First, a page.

When reading, sometimes I take in the amount of description and say, “wow, i’m there.” Other times I feel like “where’s the story?”
Description is a difficult part to get right. Some people want to know every single detail, but a lot of us want the story to move forward. The question is, how much is enough and how much is too much? I find myself struggling with that time and again.
Science fiction and fantasy need a different amount of description than some other genres (say, chick lit). When I build a world from scratch, you’re probably going to want to know whether my critter has blue fur or brown scales or even different facial features. That doesn’t mean I need to spend time talking about my fantasy (human) protagonist’s long, dark, wavy hair every few paragraphs.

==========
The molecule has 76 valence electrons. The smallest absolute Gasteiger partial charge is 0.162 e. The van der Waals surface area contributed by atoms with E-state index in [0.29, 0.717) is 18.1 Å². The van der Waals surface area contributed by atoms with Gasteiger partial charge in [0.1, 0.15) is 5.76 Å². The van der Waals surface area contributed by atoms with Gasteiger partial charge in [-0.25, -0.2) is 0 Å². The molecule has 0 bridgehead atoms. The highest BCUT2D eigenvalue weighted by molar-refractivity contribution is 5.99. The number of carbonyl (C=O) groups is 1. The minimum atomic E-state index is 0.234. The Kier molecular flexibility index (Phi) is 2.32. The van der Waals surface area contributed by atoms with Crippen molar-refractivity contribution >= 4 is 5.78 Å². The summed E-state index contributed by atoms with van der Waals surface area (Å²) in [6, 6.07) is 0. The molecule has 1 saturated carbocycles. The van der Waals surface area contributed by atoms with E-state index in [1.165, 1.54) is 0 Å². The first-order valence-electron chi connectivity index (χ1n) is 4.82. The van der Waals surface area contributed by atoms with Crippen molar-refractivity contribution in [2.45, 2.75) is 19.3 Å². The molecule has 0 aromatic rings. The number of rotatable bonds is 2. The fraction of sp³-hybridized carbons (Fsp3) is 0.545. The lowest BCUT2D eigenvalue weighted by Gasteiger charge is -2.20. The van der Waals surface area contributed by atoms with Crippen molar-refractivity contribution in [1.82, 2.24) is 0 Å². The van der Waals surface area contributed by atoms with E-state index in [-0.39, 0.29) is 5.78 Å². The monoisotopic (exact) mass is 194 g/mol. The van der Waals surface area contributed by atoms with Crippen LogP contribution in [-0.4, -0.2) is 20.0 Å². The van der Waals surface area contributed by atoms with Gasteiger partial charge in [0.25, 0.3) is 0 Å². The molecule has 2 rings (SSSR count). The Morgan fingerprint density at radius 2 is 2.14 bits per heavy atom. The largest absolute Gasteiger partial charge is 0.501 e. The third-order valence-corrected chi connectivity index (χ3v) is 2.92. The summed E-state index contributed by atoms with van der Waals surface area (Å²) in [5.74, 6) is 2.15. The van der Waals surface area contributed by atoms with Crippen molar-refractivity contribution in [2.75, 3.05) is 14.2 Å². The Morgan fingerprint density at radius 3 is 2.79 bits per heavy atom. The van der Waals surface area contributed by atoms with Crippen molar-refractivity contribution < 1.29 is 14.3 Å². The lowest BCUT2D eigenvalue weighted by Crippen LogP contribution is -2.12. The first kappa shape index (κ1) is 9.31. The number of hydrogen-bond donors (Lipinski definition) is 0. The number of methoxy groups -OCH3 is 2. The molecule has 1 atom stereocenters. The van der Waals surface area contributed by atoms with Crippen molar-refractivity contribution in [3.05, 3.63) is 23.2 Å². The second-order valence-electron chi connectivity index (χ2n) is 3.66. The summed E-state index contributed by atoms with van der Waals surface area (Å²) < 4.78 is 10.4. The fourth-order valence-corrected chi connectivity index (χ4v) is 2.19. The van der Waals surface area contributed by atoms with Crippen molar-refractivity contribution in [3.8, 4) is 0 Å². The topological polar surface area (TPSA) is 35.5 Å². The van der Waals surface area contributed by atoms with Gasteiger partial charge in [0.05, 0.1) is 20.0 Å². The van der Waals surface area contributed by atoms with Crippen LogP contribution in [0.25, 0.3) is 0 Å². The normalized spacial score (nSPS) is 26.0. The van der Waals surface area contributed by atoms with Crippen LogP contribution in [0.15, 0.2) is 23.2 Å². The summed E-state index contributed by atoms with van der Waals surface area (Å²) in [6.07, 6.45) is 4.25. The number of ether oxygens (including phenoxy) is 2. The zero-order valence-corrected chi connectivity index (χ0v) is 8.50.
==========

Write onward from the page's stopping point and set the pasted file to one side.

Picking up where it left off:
A lot of times if a detail isn’t used to further my story, I leave it out. I know I need more description in some of the my work, but it isn’t hurt me to get the story out first, then figure out the details that need to be woven inside.
The trick is balance, I think. Then always checking the story after the changes to be sure it still has the plot somewhere and not hidden by all the descriptions. Writers simply can’t describe their world for ten pages and expect the audience to hang out waiting for action. Then again, if we throw them the details in chapter 22 about the critter they’ve been traveling with for the entire book, it’s too late.